Posts Tagged ‘ haruki murakami ’

#16 Dance Dance Dance – Haruki Murakami


Haruki Murakami… Pretty sure you guys know I’m a big fan of his writing already; idiosyncratic prose where no word is unnecessary, sentences and story lines that leave you disjointed at the end of the chapter. I have to admit, after reading Sputnik Sweetheart, I was a little disappointed, so I avoided picking up his books again. It’s probably my least favourite of his that I’ve read so far, and for some reason that prejudice prevented me from picking up old favourites like Kafka on the Shore because I just couldn’t get back into reading them.

Dance Dance Dance changed all that.

This. This is a book I can quite easily fall in love with. It is deceptively dark and sinister, something you only realise as the novel peaks and falls. The unnamed narrator is as rich and interesting a character as After Dark‘s Takahashi; there is something charismatic about their plainness. Murakami’s female characters are often striking – they have a strangely attractive physical feature or mental lure to them, whilst the men are usually without these particular characterisations.

I don’t want to go into too much depth about the plot because the whole ‘spoiler alert’ system sometimes grates on my nerves and I don’t know how you guys will perceive that. Basics of the basic, a commercial journalist sets out to find someone who he thinks is crying for him and ends up on a journey looking for an ex-girlfriend with beautiful ears, befriending an old high-school friend turned popular actor and a snappish psychic 13 year old.

Apparently this is the final in a trilogy (preceded by Pinabll, 1973 and A Wild Sheep Chase); I would have picked up copies if my local bookstore stocked more than the keystones of Murakami (it’s a tiny, tiny place. The local McDonalds and chip shop are actually bigger than the bookstore…). Maybe next time!


#8 Haruki Murakami – Norwegian Wood

click here to view on amazon

At first I avoided anything and everything Murakami. Everyone and their mother seemed to be reading it and I thought that I would at least wait until the hype had died down.  That didn’t stop me from passing his books in the high street book shops and wondering whether they were worth the read. Even the covers had piqued my interest but, as it was, I couldn’t really afford to spend time and money on a book when I was busy with work. Now I wish I’d picked one of his books up earlier.

By rights, Murakami’s novels should be frustrating and annoying; at first glance, there doesn’t seem to be anything particularly special about them and, even now, I still find the endings to leave far too much to be desired. There is never quite enough satisfaction in the conclusion.

That, however, is part of the charm of Haruki Murakami’s writing style though. You need to have a certain charisma to your work if you can end without closure and still have a huge worldwide readership, still desperate to buy as many of your translated works as possible.

Norwegian Wood draws on Murakami’s talent to write frankly and directly about subjects without over-complicating matters. The book itself addresses, like much of his work, the themes of sex, death and the rites of passage of growing up. Normally, such topics are taboo or difficult to engage but Norwegian Wood tackles them with a quiet sense of simplicity. There is no dancing around with euphemisms or awkward pauses. Things just simply are.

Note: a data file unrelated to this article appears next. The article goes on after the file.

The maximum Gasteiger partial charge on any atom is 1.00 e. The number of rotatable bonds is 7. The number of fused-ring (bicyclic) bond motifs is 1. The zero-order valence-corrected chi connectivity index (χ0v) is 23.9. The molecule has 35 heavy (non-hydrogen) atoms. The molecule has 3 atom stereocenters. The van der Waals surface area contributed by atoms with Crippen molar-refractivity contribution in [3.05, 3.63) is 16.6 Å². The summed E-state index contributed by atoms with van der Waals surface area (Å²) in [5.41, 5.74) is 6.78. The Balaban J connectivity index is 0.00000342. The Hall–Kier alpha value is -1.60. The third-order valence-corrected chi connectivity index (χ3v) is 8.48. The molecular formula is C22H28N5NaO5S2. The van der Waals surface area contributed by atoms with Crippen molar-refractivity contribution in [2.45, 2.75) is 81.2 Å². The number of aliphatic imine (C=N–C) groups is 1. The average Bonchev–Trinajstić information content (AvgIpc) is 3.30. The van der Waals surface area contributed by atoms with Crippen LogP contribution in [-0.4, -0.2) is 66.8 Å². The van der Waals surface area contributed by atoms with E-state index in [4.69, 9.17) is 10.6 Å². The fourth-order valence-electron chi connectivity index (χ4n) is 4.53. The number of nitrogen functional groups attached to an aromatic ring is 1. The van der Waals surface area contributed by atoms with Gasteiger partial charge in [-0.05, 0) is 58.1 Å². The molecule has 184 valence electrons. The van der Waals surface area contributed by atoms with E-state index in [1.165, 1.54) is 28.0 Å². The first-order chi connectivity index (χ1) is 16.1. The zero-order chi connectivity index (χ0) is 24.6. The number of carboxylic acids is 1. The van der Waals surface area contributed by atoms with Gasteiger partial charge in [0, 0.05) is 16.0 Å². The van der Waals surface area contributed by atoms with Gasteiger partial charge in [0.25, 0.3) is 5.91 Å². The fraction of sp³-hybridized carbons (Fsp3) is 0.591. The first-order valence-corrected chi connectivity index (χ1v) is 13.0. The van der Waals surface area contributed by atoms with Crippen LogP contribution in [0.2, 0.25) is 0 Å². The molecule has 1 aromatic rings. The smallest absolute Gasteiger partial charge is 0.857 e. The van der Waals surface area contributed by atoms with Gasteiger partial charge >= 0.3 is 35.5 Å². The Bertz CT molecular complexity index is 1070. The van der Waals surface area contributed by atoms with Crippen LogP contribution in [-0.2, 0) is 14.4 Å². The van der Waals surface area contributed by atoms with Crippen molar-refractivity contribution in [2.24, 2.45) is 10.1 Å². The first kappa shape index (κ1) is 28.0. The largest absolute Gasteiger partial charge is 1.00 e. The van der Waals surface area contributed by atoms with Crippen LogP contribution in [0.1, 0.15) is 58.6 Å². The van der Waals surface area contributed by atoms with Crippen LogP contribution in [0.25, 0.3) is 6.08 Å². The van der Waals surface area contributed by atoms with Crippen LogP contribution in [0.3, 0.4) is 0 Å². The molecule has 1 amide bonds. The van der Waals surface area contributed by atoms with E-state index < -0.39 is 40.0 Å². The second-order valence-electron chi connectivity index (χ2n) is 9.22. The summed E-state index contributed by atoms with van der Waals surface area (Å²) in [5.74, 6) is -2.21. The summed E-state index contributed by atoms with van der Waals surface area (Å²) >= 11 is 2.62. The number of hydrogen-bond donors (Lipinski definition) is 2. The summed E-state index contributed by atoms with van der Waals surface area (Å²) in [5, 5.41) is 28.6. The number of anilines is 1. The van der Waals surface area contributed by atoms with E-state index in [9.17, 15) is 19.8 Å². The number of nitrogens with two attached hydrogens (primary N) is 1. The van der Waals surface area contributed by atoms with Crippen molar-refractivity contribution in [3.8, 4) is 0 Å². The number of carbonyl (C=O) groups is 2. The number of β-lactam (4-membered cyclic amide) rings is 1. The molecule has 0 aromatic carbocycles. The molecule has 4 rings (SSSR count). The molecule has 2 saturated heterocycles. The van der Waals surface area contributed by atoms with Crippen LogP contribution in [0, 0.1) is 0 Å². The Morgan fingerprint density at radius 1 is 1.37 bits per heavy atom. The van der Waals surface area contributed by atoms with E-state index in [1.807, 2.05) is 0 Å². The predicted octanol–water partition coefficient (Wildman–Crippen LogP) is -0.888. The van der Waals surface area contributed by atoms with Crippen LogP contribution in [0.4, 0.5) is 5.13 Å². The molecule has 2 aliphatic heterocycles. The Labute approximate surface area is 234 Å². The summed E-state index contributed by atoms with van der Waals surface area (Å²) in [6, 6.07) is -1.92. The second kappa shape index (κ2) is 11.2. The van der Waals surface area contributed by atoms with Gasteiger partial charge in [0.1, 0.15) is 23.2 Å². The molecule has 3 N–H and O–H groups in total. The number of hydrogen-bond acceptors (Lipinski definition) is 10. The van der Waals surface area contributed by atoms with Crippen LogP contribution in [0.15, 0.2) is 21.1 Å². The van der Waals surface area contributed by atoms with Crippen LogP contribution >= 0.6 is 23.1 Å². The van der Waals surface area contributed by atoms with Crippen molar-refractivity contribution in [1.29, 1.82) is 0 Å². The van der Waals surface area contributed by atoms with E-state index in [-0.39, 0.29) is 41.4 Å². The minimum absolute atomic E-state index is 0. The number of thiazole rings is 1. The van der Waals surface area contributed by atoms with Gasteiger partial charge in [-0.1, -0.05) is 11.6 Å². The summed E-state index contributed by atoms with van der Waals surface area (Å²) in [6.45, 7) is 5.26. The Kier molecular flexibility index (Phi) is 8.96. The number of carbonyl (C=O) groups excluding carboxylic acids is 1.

Certainly there are moments where things feel repetitive and dragged out which can potentially slow the novel down but with that comes a sense of realness; life may be fast and hard to keep up with but most of us live a life full of repetition. We do the same things every day for years upon end and change isn’t always rapid. Sometimes change never occurs at all. Murakami captures the essence of humanity and the relationships we create in all three hundred and eighty six pages of Norwegian Wood.

The novel itself has a sense of timelessness. Although it begins in 1986 and the narrator spends the majority of his time back in 1969 and the 70’s, it feels almost as if you could take Norwegian Wood and use it to describe even a current university student’s life. Though time and culture are far removed from our own, Murakami is easily able to create a universally approachable story which I was captivated by.

Although Murakami’s writing style is simplistic, it is also enigmatic. Perhaps Norwegian Wood isn’t the best example of this, however. After reading Norwegian Wood, I became enamoured by his writing and decided to pick up several more books, namely Kafka on the Shore and the trilogy of 1Q84. The enigmatic, puzzle-like quality to Murakami’s work is much more evident in these and, if you simply read them as is, they can leave you feeling more disoriented than when Norwegian Wood comes to a close. To truly appreciate his work requires returning to the text again and again, much like a film; hidden secrets and missed signals become much more obvious after repetition.

Norwegian Wood is the perfect starting point for any Murakami-virgin, not quite as full on and head-tripping as Kafka on the Shore. Proof of the novel’s success lies not only in its translation in forty languages and its impressive sales both locally in Japan and internationally worldwide, but also in the recent 2010 film adaptation directed by Ahn Hung Tran. Norwegian Wood is definitely worth a read and probably worth watching on the big screen too if the cast list is anything to go by.